5 February 2024


Media Updates, News, Space

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  • Our UK office is leading development of a web application modelling the impact of severe space weather on power grids across Europe.
  • The ‘EuroGIC’ project for the European Space Agency will enable electricity grid operators to assess the risk to their transformers and, ultimately, avoid blackouts.

Our space weather experts have recently commenced an important project for the European Space Agency (ESA) to advance Europe’s resilience to space weather. In the 2-year project, we will lead an international consortium to develop EuroGIC, a web application for electricity transmission operators that will model geomagnetically induced currents (GIC) in power grids across Europe, providing information to users in near-real time.

The Sun’s activity manifests itself as solar flares, radiation storms and coronal mass ejections. When these are directed at Earth, they drive geomagnetic storms that can cause a range of impacts of varying severity, depending on location, including disruption to terrestrial, maritime and space systems. Geomagnetic storms are rapid changes in the Earth’s magnetic field that generate strong currents in long and conductive infrastructures such as powerlines and railway tracks.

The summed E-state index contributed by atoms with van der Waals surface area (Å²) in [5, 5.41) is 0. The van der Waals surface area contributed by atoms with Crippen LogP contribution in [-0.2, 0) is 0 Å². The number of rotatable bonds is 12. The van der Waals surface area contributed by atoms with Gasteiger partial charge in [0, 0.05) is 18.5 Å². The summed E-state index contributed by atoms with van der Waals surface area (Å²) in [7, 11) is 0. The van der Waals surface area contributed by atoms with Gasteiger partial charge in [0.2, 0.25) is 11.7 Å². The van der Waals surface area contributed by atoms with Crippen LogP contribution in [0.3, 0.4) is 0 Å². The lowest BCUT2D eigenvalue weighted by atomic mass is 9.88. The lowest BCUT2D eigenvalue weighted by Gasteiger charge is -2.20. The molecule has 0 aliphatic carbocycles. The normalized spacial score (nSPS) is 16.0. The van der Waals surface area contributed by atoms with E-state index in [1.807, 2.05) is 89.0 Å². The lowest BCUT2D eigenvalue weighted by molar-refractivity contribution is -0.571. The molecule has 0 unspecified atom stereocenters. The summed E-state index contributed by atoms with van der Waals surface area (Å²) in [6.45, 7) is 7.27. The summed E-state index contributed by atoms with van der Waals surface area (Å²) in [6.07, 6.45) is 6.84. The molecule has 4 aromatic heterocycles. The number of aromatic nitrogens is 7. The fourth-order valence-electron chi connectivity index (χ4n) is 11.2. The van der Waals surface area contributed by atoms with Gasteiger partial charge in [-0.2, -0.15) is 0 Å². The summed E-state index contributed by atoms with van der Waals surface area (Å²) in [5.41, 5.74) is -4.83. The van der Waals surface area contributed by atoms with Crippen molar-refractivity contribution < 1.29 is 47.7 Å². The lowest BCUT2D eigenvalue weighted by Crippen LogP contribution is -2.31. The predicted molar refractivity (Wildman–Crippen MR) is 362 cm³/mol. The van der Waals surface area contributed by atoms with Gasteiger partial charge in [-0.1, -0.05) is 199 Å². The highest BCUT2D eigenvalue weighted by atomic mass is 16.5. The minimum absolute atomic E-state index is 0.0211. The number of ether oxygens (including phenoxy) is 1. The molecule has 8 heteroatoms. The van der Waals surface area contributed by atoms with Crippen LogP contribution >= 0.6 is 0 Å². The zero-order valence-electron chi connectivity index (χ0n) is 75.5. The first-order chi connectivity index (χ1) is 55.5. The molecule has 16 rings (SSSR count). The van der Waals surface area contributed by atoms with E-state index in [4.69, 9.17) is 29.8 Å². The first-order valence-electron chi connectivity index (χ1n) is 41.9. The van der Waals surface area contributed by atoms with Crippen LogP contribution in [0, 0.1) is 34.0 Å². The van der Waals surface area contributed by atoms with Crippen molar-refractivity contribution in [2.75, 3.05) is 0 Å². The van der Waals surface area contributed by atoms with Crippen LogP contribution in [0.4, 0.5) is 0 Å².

Dr Matt Allcock, RHEA Space Weather Consultant, explains: “Without power, many critical infrastructures that people rely on every day will cease to function, causing serious problems. Through the EuroGIC project, we will support electricity transmission operators by designing and engineering a web application that models GICs in real time, using data from existing stations across Europe that measure the Earth’s magnetic field. The web application will be integrated with ESA’s Space Weather Portal and be available for electricity grid operators to assess the risk to their transformers and, ultimately, avoid blackouts.”

British Geological Survey, GeoSphere Austria and University KU Leuven complete the EuroGIC project consortium.

This project complements the work performed by RHEA, together with and Northumbria University, on severe space weather impacts in critical infrastructures as part of the UK Research and Innovation organization’s Space Weather Instrumentation, Measurement, Modelling and Risk (SWIMMR) programme, for which the final report will be published in early 2024.